More people than ever before are riding Caltrain, according to the annual ridership count released this week.
Initial findings from the annual ridership count show average weekday ridership at an all-time high, 42,354, an increase of 4,575 passengers per weekday, or 12.1 percent higher than 2011.
This marks the second year ridership has increased, despite service cuts and fare increases driven by Caltrain’s on-going fiscal challenges.
The findings, conducted in February when ridership is relatively low, was presented Thursday at the monthly meeting of the Caltrain Board of Directors.
The count shows many of Caltrain’s most popular trains have more riders than seats, particularly in the peak ridership months of August and September.
Caltrain’s ability to add capacity on the rail system is constrained by its current technology. and modernizing the rail system would allow substantial increases in the numbers of riders the railroad could carry.
Ridership on trains during peak commute hours increased from 18,262 in 2011 to 20,473 this year. Ridership on evening trains went from 2,162 to 2,658, up 23 percent over 2011.
Ridership increased at 27 out of 29 stations, with only Blossom Hill and San Martin seeing no increase.
San Francisco continued to be the most popular station, with 9,670 riders using the station on an average weekday. The highest increase in ridership was at the San Jose Diridon station, which increased nearly 19 percent, from 2,681 in 2011 to 3,187 in 2012. Ridership at the Palo Alto station, the second-most popular station, increased 15.7 percent, from 4,028 in 2011 to 4,661 in 2012.
In order, the top 10 stations for ridership are:
- San Francisco 9,670
- Palo Alto 4,661
- Mountain View 3,670
- San Jose Diridon 3,187
- Millbrae 2,880
- Redwood City 2,399
- Hillsdale 2,097
- Sunnyvale 1,965
- Menlo Park 1,477
- San Mateo 1,471
Ridership hit an initial peak of 35,609 in 2001, at the height of the dot.com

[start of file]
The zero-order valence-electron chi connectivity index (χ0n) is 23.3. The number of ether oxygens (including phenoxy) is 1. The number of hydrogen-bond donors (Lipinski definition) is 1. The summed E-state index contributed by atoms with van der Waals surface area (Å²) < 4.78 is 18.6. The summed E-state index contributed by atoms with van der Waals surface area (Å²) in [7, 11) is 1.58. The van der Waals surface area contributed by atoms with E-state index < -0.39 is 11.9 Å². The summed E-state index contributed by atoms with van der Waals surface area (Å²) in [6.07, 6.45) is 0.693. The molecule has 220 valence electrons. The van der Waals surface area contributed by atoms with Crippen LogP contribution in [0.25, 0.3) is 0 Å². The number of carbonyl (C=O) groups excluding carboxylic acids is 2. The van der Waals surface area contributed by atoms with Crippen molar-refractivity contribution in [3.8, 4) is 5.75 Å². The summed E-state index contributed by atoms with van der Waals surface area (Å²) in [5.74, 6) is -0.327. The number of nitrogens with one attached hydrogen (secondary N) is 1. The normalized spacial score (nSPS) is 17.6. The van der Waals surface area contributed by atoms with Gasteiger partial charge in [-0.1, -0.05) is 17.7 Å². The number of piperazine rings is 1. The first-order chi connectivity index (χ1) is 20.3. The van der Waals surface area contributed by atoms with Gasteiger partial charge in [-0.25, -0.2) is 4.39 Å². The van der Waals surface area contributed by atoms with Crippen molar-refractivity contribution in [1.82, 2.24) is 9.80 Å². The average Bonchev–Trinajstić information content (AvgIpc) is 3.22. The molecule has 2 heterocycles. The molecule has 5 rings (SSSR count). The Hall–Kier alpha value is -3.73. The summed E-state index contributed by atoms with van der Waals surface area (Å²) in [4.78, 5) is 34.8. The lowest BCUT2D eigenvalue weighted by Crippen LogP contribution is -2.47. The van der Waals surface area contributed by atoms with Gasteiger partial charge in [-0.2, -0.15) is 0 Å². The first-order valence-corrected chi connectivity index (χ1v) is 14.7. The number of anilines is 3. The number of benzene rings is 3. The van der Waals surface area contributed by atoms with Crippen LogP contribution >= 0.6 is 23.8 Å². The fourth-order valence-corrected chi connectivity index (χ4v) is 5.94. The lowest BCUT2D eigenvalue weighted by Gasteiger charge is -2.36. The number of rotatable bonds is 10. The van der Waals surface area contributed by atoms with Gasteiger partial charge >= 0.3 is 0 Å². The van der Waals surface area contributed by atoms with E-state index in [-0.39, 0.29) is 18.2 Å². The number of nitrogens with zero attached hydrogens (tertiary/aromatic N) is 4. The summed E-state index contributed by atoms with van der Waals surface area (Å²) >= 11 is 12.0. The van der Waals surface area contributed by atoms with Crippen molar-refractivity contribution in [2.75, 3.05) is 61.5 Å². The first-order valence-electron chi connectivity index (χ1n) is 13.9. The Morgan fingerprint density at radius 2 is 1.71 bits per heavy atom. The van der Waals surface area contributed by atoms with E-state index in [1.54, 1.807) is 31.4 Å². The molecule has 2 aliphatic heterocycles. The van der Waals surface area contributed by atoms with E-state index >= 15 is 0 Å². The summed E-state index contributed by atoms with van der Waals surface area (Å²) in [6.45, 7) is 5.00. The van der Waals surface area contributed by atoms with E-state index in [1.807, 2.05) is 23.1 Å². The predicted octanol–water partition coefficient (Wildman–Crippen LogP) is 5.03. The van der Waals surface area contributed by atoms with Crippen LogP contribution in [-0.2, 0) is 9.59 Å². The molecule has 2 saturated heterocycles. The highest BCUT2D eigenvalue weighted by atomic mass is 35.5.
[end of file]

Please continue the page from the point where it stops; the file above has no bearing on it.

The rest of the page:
boom. The new high in this year’s count is 18.9 percent higher.
During economic downturn that followed the dot.com bust, ridership plunged below 25,000 in 2004 before beginning to rise again with the introduction of the Baby Bullet express trains. Since then ridership has increased nearly 66 percent.
The popular express service achieves travel times that are faster than driving for many commuters and today eight of the system’s Baby Bullet trains have more riders than seats.
Ridership rose on all three types of Caltrain service – express, limited and local – indicating that riders rely on a mix of train types of make effective use of the commuter railroad.
The average trip length of a Caltrain customer is 22.8 miles on weekdays and 28.3 miles on Baby Bullet trains. Deputy CEO Chuck Harvey said this indicates Caltrain is effectively removing significant car miles from the region’s highways.
Bike ridership, which makes up 10 percent of all Caltrain riders, also increased. Average weekday bike ridership went from 3,664 in 2011 to 4,243, an increase of nearly 16 percent. The increase can be attributed in part to a 31 percent increase in the number of available bike spaces on trains. Beginning in June 2011, every train is equipped with two bike cars.
For the first time, Caltrain counted the number of bikes that were not able to board because the bike car was full. The results, consistent with information reported by bike riders, showed that all the bike capacity issues occur on only three Baby Bullet trains and only at the peak commute hours: southbound trains 324 and 378 and northbound train 378.
A pilot project to introduce Baby Bullet express service on weekends is showing some success: ridership on these trains has increased while overall weekend ridership is down.